Jacques Ibert  

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Train wreck at Montparnasse (October 22, 1895) by Studio Lévy and Sons.
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Train wreck at Montparnasse (October 22, 1895) by Studio Lévy and Sons.

Jacques François Antoine Ibert (15 August 1890 – 5 February 1962) was a French composer of classical music.

Contents

Life and importance

He studied under Paul Vidal at the Paris Conservatoire and won the Prix de Rome in 1919 for his cantata Le poète et la fée. From 1937 he was director of the French Academy in Rome, and from 1955 to 1957 directed Paris' Opéra-Comique. He died in Paris.


Works

Operas

  • Persée et Andromède, 1929
  • Angélique, 1927
  • Le Roi d'Yvetot, 1930
  • Gonzague, 1931
  • L'Aiglon (Acts 1 and 5, the rest by Arthur Honegger), 1937
  • Les Petites Cardinal (operetta, with Arthur Honegger), 1938
  • Barbe-bleue, 1943

Ballets

  • Le Chevalier Errant, épopée choréographique (1951)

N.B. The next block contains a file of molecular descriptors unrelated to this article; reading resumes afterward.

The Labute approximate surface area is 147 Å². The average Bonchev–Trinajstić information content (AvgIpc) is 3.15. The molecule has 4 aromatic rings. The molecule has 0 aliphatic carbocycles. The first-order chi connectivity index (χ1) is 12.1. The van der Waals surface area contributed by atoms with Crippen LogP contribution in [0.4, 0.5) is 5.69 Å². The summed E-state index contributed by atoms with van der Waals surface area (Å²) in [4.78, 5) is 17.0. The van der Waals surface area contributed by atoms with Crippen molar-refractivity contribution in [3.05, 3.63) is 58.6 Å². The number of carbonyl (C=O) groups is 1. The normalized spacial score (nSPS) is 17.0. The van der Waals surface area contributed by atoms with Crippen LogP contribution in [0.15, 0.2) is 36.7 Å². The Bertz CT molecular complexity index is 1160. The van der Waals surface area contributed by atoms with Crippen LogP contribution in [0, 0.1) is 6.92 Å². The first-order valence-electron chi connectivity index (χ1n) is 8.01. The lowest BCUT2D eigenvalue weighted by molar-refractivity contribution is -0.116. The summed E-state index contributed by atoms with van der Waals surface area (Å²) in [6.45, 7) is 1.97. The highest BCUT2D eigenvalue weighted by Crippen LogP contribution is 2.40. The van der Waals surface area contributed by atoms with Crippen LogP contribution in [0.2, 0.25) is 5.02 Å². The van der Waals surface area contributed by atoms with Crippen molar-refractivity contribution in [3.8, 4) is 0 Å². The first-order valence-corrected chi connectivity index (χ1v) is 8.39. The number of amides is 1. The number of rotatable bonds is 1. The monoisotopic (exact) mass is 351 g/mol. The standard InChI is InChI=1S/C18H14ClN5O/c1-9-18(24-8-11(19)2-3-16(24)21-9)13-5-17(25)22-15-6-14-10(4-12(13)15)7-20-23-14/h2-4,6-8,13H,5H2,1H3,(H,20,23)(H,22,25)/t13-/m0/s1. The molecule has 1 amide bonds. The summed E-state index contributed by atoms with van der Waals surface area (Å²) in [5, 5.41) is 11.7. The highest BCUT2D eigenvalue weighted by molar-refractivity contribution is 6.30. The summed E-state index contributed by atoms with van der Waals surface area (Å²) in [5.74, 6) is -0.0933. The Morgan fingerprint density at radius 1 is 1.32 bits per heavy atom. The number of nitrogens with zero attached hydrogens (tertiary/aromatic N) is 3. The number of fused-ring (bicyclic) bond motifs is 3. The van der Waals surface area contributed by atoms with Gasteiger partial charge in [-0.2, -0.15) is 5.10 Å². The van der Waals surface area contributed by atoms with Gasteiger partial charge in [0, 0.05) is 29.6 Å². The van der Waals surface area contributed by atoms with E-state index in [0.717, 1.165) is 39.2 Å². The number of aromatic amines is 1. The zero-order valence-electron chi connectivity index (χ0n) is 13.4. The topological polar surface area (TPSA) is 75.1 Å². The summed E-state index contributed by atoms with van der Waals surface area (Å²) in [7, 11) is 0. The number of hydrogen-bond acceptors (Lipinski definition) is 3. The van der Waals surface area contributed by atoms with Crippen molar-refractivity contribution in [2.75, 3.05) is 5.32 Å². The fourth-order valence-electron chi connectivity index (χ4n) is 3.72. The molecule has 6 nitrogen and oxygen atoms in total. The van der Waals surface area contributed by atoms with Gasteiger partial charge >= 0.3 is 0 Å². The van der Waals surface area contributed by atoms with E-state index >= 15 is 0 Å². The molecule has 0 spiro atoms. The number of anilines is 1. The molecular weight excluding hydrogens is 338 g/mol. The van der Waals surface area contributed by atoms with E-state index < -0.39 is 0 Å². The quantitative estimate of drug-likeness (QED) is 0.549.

Orchestral

  • Escales (1924)
  • Valse (1927; for the children's ballet L'Éventail de Jeanne, to which ten French composers each contributed a dance)
  • Bacchanale
  • Divertissement
  • Suite Symphonique (1930)
  • Ouverture de fete
  • Symphonie marine
  • La Ballade de la geôle de Reading

Concertos

  • Flute Concerto, (1934)
  • Concertino da camera pour saxophone alto et onze instruments (1935–1936)
  • Concerto pour Hautbois

Vocal/Choral Orchestral

  • Le poète et la fée

Chamber/Instrumental

  • Histoires, for piano
  • Pièce, for flute solo (1936)
  • Trois pièces brèves, for wind quintet
  • Aria, for clarinet solo with piano accompaniment

Film music

  • Invitation to the Dance, (1956)
  • Macbeth, (1948)
  • Panique, (1946)
  • Conflit (1938)
  • Feu Mathias Pascal, (1937)
  • Golgotha, (1935)
  • Maternite, (1934)
  • Les Cinq Gentlemen Maudits, (1933)
  • Don Quixote, (1933)
  • Un Chapeau de Paille d'Italie, (1927)





Unless indicated otherwise, the text in this article is either based on Wikipedia article "Jacques Ibert" or another language Wikipedia page thereof used under the terms of the GNU Free Documentation License; or on original research by Jahsonic and friends. See Art and Popular Culture's copyright notice.

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